– Antitrust scrutiny is a looming threat. Bezos didn’t mention it directly, but he starts his letter with a chart showing the rise in the percentage of goods sold on Amazon by independent third parties—it has gone from 3% in 1999, to 58% in 2018. “Third-party sellers are kicking our first party butt. Badly,” Bezos wrote. No antitrust case here!
– Amazon is headed for failures. The company experiments all the time, and some of these experiments are going to be big failures. “If the size of your failures isn’t growing, you’re not going to be inventing at a size that can actually move the needle.” He didn’t single out any one of the company’s big bets, but I still have some questions about Whole Foods.
– Worker pay needs to rise. After raising his workers’ minimum to $15 an hour, Bezos challenged other retailers to do the same. “Today, I challenge our top retail competitors (you know who you are!) to match our employee benefits and our $15 minimum wage. Do it! Better yet, go to $16 and throw the gauntlet back at us.”
– More brick and mortar to come. Bezos highlighted the company’s brick and mortar stores that do away with checkout lines. “The reward has been the response from customers, who’ve described the experience of shopping at Amazon Go as ‘magical’.” The company now has ten stores in Chicago, San Francisco and Seattle. Expect more to come.
And since it is Friday, I’ll share feedback from the very thoughtful SK, who believes I was too flip on Monday in tying President Donald Trump’s Fed nominees to “a president whose modus operandi is to undermine anything he sees as a threat:” “Putting pro-growth and small business-sensitive voices into the Fed discussion is a positive move,” SK writes. Fair enough—and I have no particular problem with the monetary policy views of Steven Moore, who I have known for many years, or Herman Cain. But I do think President Trump sees a recession as possibly the biggest threat standing in the way of his reelection, and therefore is giving Fed Chairman Powell the same treatment he previously aimed at Robert Mueller, Jeff Sessions, the CIA, the FBI, the federal courts, etc.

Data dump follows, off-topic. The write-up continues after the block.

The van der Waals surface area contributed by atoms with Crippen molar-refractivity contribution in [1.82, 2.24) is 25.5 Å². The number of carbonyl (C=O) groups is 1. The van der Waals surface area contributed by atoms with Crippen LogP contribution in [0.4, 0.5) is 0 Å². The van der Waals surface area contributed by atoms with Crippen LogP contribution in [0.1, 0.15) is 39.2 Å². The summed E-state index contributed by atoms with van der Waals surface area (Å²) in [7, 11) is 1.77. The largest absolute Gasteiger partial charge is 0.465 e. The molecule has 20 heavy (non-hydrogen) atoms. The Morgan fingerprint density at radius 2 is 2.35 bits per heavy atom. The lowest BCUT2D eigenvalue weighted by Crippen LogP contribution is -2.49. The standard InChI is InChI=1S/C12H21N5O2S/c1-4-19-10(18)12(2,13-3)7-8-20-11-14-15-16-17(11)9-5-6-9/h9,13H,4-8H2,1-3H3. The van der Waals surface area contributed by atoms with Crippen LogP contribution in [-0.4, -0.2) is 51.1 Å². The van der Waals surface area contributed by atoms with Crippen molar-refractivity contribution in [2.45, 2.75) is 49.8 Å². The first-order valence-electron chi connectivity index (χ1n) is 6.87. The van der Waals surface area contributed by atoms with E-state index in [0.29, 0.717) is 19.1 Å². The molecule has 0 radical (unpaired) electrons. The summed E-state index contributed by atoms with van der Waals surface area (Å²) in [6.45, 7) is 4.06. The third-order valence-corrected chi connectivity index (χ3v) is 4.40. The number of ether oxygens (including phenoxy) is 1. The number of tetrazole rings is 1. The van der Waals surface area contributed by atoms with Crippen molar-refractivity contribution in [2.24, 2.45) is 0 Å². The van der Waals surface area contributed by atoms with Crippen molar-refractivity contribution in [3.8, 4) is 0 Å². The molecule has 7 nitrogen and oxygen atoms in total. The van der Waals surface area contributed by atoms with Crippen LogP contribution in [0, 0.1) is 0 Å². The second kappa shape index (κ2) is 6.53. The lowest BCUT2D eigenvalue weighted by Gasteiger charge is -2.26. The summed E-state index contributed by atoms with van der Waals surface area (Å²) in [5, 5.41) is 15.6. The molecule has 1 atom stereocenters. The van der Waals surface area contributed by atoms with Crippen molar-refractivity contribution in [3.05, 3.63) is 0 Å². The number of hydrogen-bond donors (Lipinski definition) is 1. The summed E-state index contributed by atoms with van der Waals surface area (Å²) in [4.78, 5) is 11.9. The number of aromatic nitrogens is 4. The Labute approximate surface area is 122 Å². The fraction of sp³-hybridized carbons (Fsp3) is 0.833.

More news below.
Tesla has stopped selling its $35,000 Model 3 online, for now. Customers can still buy it by phone or in one of Tesla’s not-shut-after-all stores, but not via the web. According to Tesla, this is to “better optimize cost, minimize complexity and streamline operations.” In other words, the cheapest version of its sedan is hurting its wallet. More bad news: Tesla’s financial situation has reportedly led to the freezing of its battery co-production plans with Panasonic. Wall Street Journal
Speaking of Elon Musk’s companies, SpaceX successfully used its Falcon Heavy—the world’s most powerful rocket in operation—for a commercial launch, sending a satellite into orbit. What’s more, all three 16-storey boosters came back down as planned. New York Times
Disney’s long-awaited streaming service opens its doors in the U.S. today, costing $6.99 a month. It features separate sections for major brands in the Disney portfolio, such as Marvel, Pixar and Star Wars. It may take a while for all Disney’s movies to be added, though, as some are still subject to deals with now-rivals such as Netflix. TechCrunch
Uber’s IPO filings warn investors that the company “may not achieve profitability.” Its most recent annual sales were up to $11.2 billion and its losses down to $3 billion (still an eye-watering figure,) but Uber said it expects to shell out way more in operating expenses. It still hasn’t priced its shares. BBC
Around the Water Cooler
Boeing issued a legal document before last month’s Ethiopian Airlines crash that said its 737 Max can’t be used at “high/hot” airports—such as the airport from which that doomed flight took off. It’s unlikely that that caused the crash, but it may have degraded the plane’s performance. Bloomberg
Contactless payments are slowly becoming a thing in the U.S., way behind everyone else. Why the lag? The U.S. banking market is unusually fragmented, for one thing, and retailers there are only just getting used to chip-and-pin payments, which have been available most other places for many, many years now. CNBC
Following Julian Assange’s double-arrest yesterday, an alleged associate has been arrested while trying to leave Ecuador, the country that pulled Assange’s diplomatic immunity. The individual was reportedly arrested for conspiring against the Ecuadorian government. Irish Times
A long-running battle over compensation and conflicts of interest may see TV and film writers fire their agents tomorrow, unless there’s a resolution. The latest news here is that the talent agencies have offered to share part of the contentious “packaging fees” that they collect with writers. Let’s see if that settles the issue. Fortune